KUALA LUMPUR: Malaysia’s Nikkei Manufacturing Purchasing Manager’s Index (PMI) for June hit its lowest in five years since data for the index was first tracked in the country, falling to 46.9 from 48.7 in May, on lower output and a decline in new orders, raising concerns that the country’s manufacturing sector may deteriorate in the coming months.
“The decline in PMI this month [particularly for output and new orders], could possibly point to [a] sharper-than-expected drop in export sales in the coming months, but this remains to be seen,” said Sunway University Business School economics professor Dr Yeah Kim Leng.
However, he said the downturn may still be a one-off occurrence, and that the performance of the sector should be monitored.
When compared with Malaysia’s Asean neighbours, the country recorded the lowest index score last month among seven countries, including Philippines (53.9), Vietnam (52.5), Thailand (50.4) and Singapore (50.3), according to Nikkei’s Asean Manufacturing PMI report. Softer overall demand led Asean manufacturers to be cautious about purchasing activity, Nikkei said.
The PMI report, released yesterday, is a composite single-figure indicator of manufacturing performance, based on data collected from the 450 companies in Malaysia’s manufacturing sector and by IHS Markit Ltd, covering five key indicators including employment, output, new orders, stock of items purchased and supplier’s delivery time. An index reading of above 50 indicates manufacturing sector growth; a figure below that shows a contraction.
“Malaysia’s Manufacturing PMI sank to a record low in June, just two months after signalling growth in April. Sharper falls in output and new work were the main factors behind the sector’s plight. With underlying demand worsening, goods’ producers took steps to limit workforce growth and streamline inventories — employment stagnated and stocks of purchases fell at a survey record rate,” said Paul Smith, senior economist at IHS Markit.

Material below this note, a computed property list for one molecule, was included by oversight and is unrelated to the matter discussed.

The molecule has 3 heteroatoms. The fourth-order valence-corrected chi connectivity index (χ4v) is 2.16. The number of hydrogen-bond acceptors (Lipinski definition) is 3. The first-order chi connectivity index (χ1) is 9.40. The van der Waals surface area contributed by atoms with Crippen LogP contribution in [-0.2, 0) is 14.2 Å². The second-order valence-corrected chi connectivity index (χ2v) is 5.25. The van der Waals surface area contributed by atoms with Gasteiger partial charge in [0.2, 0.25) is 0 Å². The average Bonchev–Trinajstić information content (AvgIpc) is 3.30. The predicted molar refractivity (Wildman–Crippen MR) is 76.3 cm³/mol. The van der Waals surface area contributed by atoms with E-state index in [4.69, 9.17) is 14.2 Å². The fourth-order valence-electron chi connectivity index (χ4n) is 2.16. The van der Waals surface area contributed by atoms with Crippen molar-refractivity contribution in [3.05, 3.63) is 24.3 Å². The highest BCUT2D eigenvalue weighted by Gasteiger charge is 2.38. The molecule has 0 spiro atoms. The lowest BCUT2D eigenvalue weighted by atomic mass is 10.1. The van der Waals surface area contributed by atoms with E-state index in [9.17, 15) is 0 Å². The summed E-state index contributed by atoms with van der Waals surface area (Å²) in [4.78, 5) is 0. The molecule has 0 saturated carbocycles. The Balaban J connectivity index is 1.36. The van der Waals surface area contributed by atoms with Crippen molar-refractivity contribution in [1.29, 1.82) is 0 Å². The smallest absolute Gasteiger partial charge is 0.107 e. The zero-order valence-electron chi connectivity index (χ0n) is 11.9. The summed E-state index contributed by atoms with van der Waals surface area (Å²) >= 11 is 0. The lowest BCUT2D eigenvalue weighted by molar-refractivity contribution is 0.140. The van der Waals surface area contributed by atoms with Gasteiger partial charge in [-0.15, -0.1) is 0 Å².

“However, firms’ optimism was undeterred, with sentiment, instead, improving since May. A number of panellists predicted a turnaround in client demand,” Smith added.
That optimism is echoed by some economists that The Edge Financial Daily spoke to, who said the June PMI does not necessarily indicate that Malaysia’s manufacturing sector will see a setback as it was only a survey of 450 companies here. They also pointed to the encouraging export numbers seen to date.
“The sudden downturn in PMI is significantly lower than market expectations and is actually quite surprising. One month of decline in PMI should not cause panic, as exports have seen a steady [growth trajectory] [since last year], and we still expect solid growth numbers in June,” Affin Hwang Investment Bank Bhd chief economist, Alan Tan, told The Edge Financial Daily in a phone conversation.
“We expect the PMI to see an uptick by July of this year, [up to about 49] driven by consistent export numbers which should lift the sentiment of purchasers in the manufacturing sector,” Tan added. Malaysia’s exports in April 2017 grew by 20.6% year-on-year to RM73.97 billion, marking the fifth consecutive month of double-digit growth seen since December 2016.
Senior economist for Southeast Asia at Nomura, Eueben Paraceulles, also said the PMI data was surprising, given the strong regional exports Malaysia had been seeing.
“One factor [for the downturn] could have been the fewer working days this month due to Hari Raya Aidilfitri and [the] Ramadan period,” he said in a conference call yesterday on Malaysia’s economic outlook for the second half of 2017. Paraceulles expects to see a rebound in the PMI going forward.